Great info! 1. Know what you look for sound wise 2. Find reviewers with similar tastes 3. Don't buy a ticket to the Hype Train. It'll get expensive if you don't know where you want to go. 4. This hobby is about what works for you, don't buy a product because someone else likes it and when you get it you don't, then bash the product (see #1). 5. Ears are different. Numbers and Graphs are exactly those. Many a times I've heard reputable sources surprised by what they hear as opposed to what they see on those graphs. 6. Get out there and listen! It's okay to find YOUR favorite "house sound"! Be Different!
Dec 20, 2021
maikuirockare ears different? yes and no. i think people can be very discerning about sound and use the same vernacular. Especially in the audiophile ranks. If someone said HIFIman's 400i s were very open and detailed throughout the range and very linear, but the bass is pulled back somewhat. id know pretty well their sound. the terms audiophiles use can be very precise and translate very well. By looking at graphs one might feel "objective" or "scientific". But can a freq response graph describe the difference of an open back vs a sealed? open and airy? detailed? im not sure i. But I look for the listening reviews when i evaluate an audio device. then there is the synergism or lack of it in the audio chain. my learning experiences have been with the 400is and also in my room audio setup. at one time i went from loving my thiel 2 2s to a $15000 speaker and went backwards with the sound quality. at that time i didn't trust my ears and sucked it up. i totally agree with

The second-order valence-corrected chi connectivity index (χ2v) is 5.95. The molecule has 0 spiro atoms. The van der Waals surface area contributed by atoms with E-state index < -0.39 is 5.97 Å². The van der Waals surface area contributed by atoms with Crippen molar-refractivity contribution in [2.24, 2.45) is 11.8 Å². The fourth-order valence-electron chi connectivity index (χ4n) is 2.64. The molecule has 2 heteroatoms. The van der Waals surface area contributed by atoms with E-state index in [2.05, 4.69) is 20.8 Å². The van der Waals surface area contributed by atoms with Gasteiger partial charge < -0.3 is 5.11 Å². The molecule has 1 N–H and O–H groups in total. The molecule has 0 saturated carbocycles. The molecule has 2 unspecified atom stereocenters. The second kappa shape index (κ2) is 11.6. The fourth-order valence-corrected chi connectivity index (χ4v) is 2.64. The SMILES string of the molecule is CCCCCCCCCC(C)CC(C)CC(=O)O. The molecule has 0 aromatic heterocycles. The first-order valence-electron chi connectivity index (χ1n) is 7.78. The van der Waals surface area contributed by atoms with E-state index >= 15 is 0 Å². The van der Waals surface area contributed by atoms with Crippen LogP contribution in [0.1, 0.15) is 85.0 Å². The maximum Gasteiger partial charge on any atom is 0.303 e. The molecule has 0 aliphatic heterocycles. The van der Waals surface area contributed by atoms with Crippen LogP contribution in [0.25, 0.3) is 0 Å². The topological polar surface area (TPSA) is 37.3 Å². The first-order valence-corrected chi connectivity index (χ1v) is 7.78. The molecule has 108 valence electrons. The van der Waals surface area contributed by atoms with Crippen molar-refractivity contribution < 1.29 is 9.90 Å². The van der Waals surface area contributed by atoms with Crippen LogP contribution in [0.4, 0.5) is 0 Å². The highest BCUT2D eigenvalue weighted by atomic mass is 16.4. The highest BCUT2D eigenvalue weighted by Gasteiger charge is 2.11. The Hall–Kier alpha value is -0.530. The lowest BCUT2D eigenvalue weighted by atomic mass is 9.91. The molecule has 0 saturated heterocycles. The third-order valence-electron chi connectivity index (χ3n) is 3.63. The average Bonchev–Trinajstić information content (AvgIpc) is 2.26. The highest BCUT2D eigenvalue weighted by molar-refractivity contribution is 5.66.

dtdiver117Most people use agreed upon audio vocabulary. The problem is when something is on the verge between sparkling and strident, warm and bloated, and other "close calls" between two descriptions. I like to say, a little difference makes all the difference... and it may be the difference between exciting and too much. Meanwhile, our ears are physically more unique than our fingerprints, and this affects our sensitivity to certain frequencies (seeming louder or quieter, softer or clearer) and resonances. Add to this physical "filter" the fact that our brains are not objective tools of observation. A dummy mic head and precision frequency analyzer may be an objective tool with repeatable results (though those results vary from mic to mic, with each seating of the headphones on the mic, and results can be skewed in favor of illustrating an editor's point, but that's a whole other can of worms!), but our brains are the greatest sound processor and EQ on the planet! Brain burn-in is as real as the placebo effect, and you can be biased to hear something by looking at a graph before listening just as easily. Frequency response graphs are useful for showing one aspect of sound, but they NEVER exactly match what we actually hear.